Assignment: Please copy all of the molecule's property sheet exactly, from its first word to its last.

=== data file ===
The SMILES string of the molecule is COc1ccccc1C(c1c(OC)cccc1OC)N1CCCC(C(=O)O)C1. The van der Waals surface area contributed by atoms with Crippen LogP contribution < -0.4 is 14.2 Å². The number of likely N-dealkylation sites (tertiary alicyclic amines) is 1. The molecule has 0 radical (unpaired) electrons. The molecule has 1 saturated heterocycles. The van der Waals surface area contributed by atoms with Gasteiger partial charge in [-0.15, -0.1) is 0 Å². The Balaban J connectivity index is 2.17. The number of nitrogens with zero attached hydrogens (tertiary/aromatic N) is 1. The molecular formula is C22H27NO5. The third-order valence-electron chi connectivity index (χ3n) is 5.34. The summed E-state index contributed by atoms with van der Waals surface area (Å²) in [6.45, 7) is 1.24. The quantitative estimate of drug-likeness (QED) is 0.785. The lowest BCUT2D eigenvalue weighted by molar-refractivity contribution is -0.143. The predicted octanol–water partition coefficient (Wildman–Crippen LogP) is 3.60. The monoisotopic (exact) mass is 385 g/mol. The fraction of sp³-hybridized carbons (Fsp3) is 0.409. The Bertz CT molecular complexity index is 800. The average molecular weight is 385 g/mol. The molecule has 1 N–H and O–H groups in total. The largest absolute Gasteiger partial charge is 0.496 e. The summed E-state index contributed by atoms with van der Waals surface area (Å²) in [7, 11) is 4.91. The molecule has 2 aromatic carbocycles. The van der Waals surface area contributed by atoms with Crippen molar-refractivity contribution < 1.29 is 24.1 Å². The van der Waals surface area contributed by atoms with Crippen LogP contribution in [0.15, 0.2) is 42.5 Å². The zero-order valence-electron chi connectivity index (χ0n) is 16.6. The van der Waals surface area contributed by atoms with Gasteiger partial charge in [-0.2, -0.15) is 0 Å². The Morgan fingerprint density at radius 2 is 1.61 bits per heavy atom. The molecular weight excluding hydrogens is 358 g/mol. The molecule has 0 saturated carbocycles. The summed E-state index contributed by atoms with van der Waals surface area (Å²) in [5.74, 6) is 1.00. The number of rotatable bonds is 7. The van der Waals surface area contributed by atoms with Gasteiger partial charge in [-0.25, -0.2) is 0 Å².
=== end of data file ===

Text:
The SMILES string of the molecule is COc1ccccc1C(c1c(OC)cccc1OC)N1CCCC(C(=O)O)C1. The van der Waals surface area contributed by atoms with Crippen LogP contribution < -0.4 is 14.2 Å². The number of likely N-dealkylation sites (tertiary alicyclic amines) is 1. The molecule has 0 radical (unpaired) electrons. The molecule has 1 saturated heterocycles. The van der Waals surface area contributed by atoms with Gasteiger partial charge in [-0.15, -0.1) is 0 Å². The Balaban J connectivity index is 2.17. The number of nitrogens with zero attached hydrogens (tertiary/aromatic N) is 1. The molecular formula is C22H27NO5. The third-order valence-electron chi connectivity index (χ3n) is 5.34. The summed E-state index contributed by atoms with van der Waals surface area (Å²) in [6.45, 7) is 1.24. The quantitative estimate of drug-likeness (QED) is 0.785. The lowest BCUT2D eigenvalue weighted by molar-refractivity contribution is -0.143. The predicted octanol–water partition coefficient (Wildman–Crippen LogP) is 3.60. The monoisotopic (exact) mass is 385 g/mol. The fraction of sp³-hybridized carbons (Fsp3) is 0.409. The Bertz CT molecular complexity index is 800. The average molecular weight is 385 g/mol. The molecule has 1 N–H and O–H groups in total. The largest absolute Gasteiger partial charge is 0.496 e. The summed E-state index contributed by atoms with van der Waals surface area (Å²) in [7, 11) is 4.91. The molecule has 2 aromatic carbocycles. The van der Waals surface area contributed by atoms with Crippen molar-refractivity contribution < 1.29 is 24.1 Å². The van der Waals surface area contributed by atoms with Crippen LogP contribution in [0.15, 0.2) is 42.5 Å². The zero-order valence-electron chi connectivity index (χ0n) is 16.6. The van der Waals surface area contributed by atoms with Gasteiger partial charge in [-0.2, -0.15) is 0 Å². The Morgan fingerprint density at radius 2 is 1.61 bits per heavy atom. The molecular weight excluding hydrogens is 358 g/mol. The molecule has 0 saturated carbocycles. The summed E-state index contributed by atoms with van der Waals surface area (Å²) in [5.74, 6) is 1.00. The number of rotatable bonds is 7. The van der Waals surface area contributed by atoms with Gasteiger partial charge in [-0.25, -0.2) is 0 Å².